Turkey's President Recep Tayyip Erdoğan has suggested his country should hold a Brexit-style referendum on its accession process to join the European Union. He made the comment as the UK votes on whether it should continue to stay in the EU or leave.

"We can stand up and ask the people just like the British are doing," Erdoğan said in a speech on 22 June, according to the state-run Anadolu Agency.

"We would ask, 'Should we continue the negotiations with the European Union or should we end them?' If the people say 'continue,' then we would carry on," he argued.

The leader also alleged the EU does not want to accept Turkey as a member state because it is a "Muslim-majority country."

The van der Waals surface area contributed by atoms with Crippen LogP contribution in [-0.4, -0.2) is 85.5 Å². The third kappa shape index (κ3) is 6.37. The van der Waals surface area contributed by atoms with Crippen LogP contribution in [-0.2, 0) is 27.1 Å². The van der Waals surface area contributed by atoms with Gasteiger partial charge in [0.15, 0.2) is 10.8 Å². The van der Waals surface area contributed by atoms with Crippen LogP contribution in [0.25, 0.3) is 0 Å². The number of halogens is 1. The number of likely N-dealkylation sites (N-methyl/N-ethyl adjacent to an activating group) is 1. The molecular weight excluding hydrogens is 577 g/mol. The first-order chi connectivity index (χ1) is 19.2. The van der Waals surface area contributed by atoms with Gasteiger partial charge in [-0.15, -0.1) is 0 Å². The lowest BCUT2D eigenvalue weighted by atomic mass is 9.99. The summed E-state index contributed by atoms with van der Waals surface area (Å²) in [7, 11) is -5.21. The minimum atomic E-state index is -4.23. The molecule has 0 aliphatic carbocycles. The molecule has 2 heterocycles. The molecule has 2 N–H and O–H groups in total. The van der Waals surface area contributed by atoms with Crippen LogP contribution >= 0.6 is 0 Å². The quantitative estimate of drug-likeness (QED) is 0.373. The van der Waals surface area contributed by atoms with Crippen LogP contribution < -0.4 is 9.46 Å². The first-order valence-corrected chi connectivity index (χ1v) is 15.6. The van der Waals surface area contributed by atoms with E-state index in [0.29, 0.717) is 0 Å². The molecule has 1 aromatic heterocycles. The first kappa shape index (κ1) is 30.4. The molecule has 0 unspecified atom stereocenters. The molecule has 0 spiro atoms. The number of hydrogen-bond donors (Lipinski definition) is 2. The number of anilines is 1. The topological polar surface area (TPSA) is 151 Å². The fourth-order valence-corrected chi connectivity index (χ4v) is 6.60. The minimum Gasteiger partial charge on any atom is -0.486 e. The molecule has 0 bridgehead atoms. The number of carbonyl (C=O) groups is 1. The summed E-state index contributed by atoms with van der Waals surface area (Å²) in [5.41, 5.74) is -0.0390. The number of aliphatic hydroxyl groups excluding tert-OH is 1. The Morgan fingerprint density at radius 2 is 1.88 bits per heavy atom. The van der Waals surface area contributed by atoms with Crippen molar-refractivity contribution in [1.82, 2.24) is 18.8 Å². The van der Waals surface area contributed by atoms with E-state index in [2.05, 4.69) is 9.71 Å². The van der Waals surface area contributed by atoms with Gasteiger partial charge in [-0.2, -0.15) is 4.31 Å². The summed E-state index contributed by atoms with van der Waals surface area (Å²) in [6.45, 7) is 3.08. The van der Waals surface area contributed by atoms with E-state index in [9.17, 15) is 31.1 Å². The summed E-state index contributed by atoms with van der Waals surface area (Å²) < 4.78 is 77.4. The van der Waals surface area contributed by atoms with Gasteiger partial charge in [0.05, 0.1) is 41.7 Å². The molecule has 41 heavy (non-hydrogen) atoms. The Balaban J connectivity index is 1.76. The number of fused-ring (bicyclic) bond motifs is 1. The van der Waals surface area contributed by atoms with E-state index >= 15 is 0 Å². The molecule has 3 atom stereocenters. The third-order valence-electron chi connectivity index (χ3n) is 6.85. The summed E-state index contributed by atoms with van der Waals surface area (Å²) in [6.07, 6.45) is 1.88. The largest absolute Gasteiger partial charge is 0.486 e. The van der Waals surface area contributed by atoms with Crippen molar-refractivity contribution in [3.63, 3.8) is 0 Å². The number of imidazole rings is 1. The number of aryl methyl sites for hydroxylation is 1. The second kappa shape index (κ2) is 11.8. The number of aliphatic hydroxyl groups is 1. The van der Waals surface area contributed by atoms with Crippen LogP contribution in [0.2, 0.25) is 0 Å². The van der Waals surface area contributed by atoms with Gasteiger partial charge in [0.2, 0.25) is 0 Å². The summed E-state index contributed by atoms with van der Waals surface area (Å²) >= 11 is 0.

Turkey has been an associate member of the European Economic Community (EEC), now EU, since 1963. The country applied to accede in 1987.

Negotiations to join the EU started in 2005, but the process has been stalled as some EU members, such as Austria and Germany, oppose Turkey's membership bid.

Although the UK supports Turkey's quest, Prime Minister David Cameron recently sparked criticism after claiming that the country is unlikely to be admitted any time soon.

Among other things, those who back Turkey's accession claim the country is a key regional power with a large economy. On the other hand, critics argue that Turkey is still an underdeveloped economy whose government is not in line with European-style democracy.